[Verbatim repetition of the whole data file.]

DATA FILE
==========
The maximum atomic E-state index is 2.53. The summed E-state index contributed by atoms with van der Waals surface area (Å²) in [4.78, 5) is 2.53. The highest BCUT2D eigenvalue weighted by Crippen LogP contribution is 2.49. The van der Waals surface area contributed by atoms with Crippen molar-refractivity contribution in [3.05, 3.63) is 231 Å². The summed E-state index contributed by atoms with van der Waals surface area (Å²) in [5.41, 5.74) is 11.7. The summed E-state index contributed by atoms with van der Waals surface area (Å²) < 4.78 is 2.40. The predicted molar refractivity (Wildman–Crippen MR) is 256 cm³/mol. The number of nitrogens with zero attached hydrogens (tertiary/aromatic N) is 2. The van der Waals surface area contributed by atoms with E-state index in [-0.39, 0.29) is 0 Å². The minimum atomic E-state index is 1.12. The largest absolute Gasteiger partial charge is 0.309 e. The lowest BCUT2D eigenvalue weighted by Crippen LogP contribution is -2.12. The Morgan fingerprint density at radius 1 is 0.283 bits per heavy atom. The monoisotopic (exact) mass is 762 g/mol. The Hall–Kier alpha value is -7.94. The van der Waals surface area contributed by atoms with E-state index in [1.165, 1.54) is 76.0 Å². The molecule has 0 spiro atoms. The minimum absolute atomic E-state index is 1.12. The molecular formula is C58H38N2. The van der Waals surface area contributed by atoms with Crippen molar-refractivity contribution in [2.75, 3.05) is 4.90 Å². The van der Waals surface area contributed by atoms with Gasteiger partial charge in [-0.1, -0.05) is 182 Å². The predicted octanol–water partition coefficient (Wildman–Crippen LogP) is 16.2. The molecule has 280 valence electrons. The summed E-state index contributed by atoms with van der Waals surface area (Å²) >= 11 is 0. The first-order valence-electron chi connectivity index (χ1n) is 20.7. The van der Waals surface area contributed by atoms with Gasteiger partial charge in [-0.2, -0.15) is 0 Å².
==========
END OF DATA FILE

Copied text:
The maximum atomic E-state index is 2.53. The summed E-state index contributed by atoms with van der Waals surface area (Å²) in [4.78, 5) is 2.53. The highest BCUT2D eigenvalue weighted by Crippen LogP contribution is 2.49. The van der Waals surface area contributed by atoms with Crippen molar-refractivity contribution in [3.05, 3.63) is 231 Å². The summed E-state index contributed by atoms with van der Waals surface area (Å²) in [5.41, 5.74) is 11.7. The summed E-state index contributed by atoms with van der Waals surface area (Å²) < 4.78 is 2.40. The predicted molar refractivity (Wildman–Crippen MR) is 256 cm³/mol. The number of nitrogens with zero attached hydrogens (tertiary/aromatic N) is 2. The van der Waals surface area contributed by atoms with E-state index in [-0.39, 0.29) is 0 Å². The minimum atomic E-state index is 1.12. The largest absolute Gasteiger partial charge is 0.309 e. The lowest BCUT2D eigenvalue weighted by Crippen LogP contribution is -2.12. The Morgan fingerprint density at radius 1 is 0.283 bits per heavy atom. The monoisotopic (exact) mass is 762 g/mol. The Hall–Kier alpha value is -7.94. The van der Waals surface area contributed by atoms with E-state index in [1.165, 1.54) is 76.0 Å². The molecule has 0 spiro atoms. The minimum absolute atomic E-state index is 1.12. The molecular formula is C58H38N2. The van der Waals surface area contributed by atoms with Crippen molar-refractivity contribution in [2.75, 3.05) is 4.90 Å². The van der Waals surface area contributed by atoms with Gasteiger partial charge in [-0.1, -0.05) is 182 Å². The predicted octanol–water partition coefficient (Wildman–Crippen LogP) is 16.2. The molecule has 280 valence electrons. The summed E-state index contributed by atoms with van der Waals surface area (Å²) >= 11 is 0. The first-order valence-electron chi connectivity index (χ1n) is 20.7. The van der Waals surface area contributed by atoms with Gasteiger partial charge in [-0.2, -0.15) is 0 Å².